We’ve said it before and we’ll say it again: Tokyo is kind of where it’s at. The hub of Japanese fashion continuously provides unlimited inspiration, featuring everything from minimalism to avant-garde to Harajuku eccentricity and more. And the recent fall 2016 shows were certainly no exception.
Hokuto Katsui and Nao Yagi’s Mint Designs started off the week with the type of edginess that Japanese fashion is known for, though still maintaining a sense of composed luxury. Drawing inspiration from postmodern art juxtaposed with an element of digital futurism, highlights included multicolored patchwork garments, bold color-blocked coats, and abstract prints that launched us towards the future. Tech-inspired graphics were present at Hanae Mori Manuscrit, too, where designers Hanae Mori and Yu Amatsu evoked a sense of Parisian elegance through a romantic color palette and pristine outerwear. The high society look appeared more reminiscent of New York’s uptown set than the streets of Tokyo, but the silhouettes and styling were perfected by Japanese precision.
Tokyo streetwear was still present at the city’s shows, as proven at Yoshio Kubo. For fall 2016, the collection mixed several textures and fabrics to delineate an urban translation of global exchange. Tribal prints in bold colors and killer outerwear made for pieces that were both wearable and cutting edge. Meanwhile, Japanese minimalism was perfected at DressedUndressed, where sharp tailoring made for sleek silhouettes that defied gender boundaries. Trendy separates alluded to 90s Helmut Lang, though Takeshi Kitazawa and Emiko Sato’s fall 2016 line still remained undeniably one-of-a-kind.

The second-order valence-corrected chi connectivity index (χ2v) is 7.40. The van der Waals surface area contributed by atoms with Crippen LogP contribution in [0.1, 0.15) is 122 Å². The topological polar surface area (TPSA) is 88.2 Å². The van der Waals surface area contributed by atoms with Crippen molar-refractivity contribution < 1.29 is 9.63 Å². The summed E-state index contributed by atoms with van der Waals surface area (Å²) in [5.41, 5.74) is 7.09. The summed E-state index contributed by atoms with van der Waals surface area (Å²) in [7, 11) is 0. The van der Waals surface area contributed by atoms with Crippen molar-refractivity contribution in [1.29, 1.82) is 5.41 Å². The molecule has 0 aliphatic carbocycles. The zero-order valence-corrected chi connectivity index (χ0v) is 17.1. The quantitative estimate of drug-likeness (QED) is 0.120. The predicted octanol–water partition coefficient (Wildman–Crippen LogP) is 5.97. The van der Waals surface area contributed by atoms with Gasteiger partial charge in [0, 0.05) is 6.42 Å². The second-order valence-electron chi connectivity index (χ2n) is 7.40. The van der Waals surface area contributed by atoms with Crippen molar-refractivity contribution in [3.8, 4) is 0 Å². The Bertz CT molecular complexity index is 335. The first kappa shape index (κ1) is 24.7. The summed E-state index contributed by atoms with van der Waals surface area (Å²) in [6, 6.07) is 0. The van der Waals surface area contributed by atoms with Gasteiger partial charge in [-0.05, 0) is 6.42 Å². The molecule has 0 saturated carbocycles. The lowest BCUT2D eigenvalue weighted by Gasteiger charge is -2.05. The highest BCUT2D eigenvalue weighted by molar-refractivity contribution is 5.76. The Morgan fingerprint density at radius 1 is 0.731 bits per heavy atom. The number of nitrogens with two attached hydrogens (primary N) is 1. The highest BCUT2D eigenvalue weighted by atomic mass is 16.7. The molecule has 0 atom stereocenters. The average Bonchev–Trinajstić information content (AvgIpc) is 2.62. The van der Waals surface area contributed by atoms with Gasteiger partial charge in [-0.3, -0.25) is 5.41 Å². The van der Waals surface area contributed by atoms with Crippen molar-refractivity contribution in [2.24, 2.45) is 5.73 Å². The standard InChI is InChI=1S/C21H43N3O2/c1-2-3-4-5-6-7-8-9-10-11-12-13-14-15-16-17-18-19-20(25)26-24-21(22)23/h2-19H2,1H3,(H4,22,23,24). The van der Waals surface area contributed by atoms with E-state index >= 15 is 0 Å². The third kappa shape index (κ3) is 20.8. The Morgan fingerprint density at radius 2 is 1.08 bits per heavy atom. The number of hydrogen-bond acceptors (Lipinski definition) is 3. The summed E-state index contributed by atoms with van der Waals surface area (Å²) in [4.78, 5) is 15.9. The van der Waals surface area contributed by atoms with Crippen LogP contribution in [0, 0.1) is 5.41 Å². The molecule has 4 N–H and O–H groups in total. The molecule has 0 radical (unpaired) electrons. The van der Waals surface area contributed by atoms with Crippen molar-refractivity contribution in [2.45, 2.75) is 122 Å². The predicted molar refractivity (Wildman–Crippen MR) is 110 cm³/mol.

It’s hard to imagine a fabric as ubiquitous as denim could be considered on-trend, but the latest collections from across the globe have made a strong case. But apparently no one’s perfected the use of the material more than designers in Tokyo. Motohiro Tanji proved that point by taking everyday looks to the next level. Redesigned denim pants combined ease and style, and when paired with twisted chunky knits, there was an overall look of casual avant-garde. Denim mastery was on full display at Mihara Yasuhiro Modified, too, featuring shredded denim outerwear, denim-on-denim looks to die for, and lots of Yasuhiro’s signature patchwork military attire. Thigh-high boots for the womenswear looks proved to be as trendy as ever, while the overall collection took the elements that have made brands like Vetements and Y/Project blow up and added a necessary dose of Japanese creativity.
Short and sweet, TFW is truly about the best of the best. There’s no denying how the beautiful Japanese culture informs modern designs. And with a mastery of some of the hottest trends of the moment as well as some of the most original designs on the planet, Tokyo Fashion Week is definitely one of the best events around.
Check out some of the top looks from Tokyo Fashion Week below!
All photos courtesy Vogue Runway
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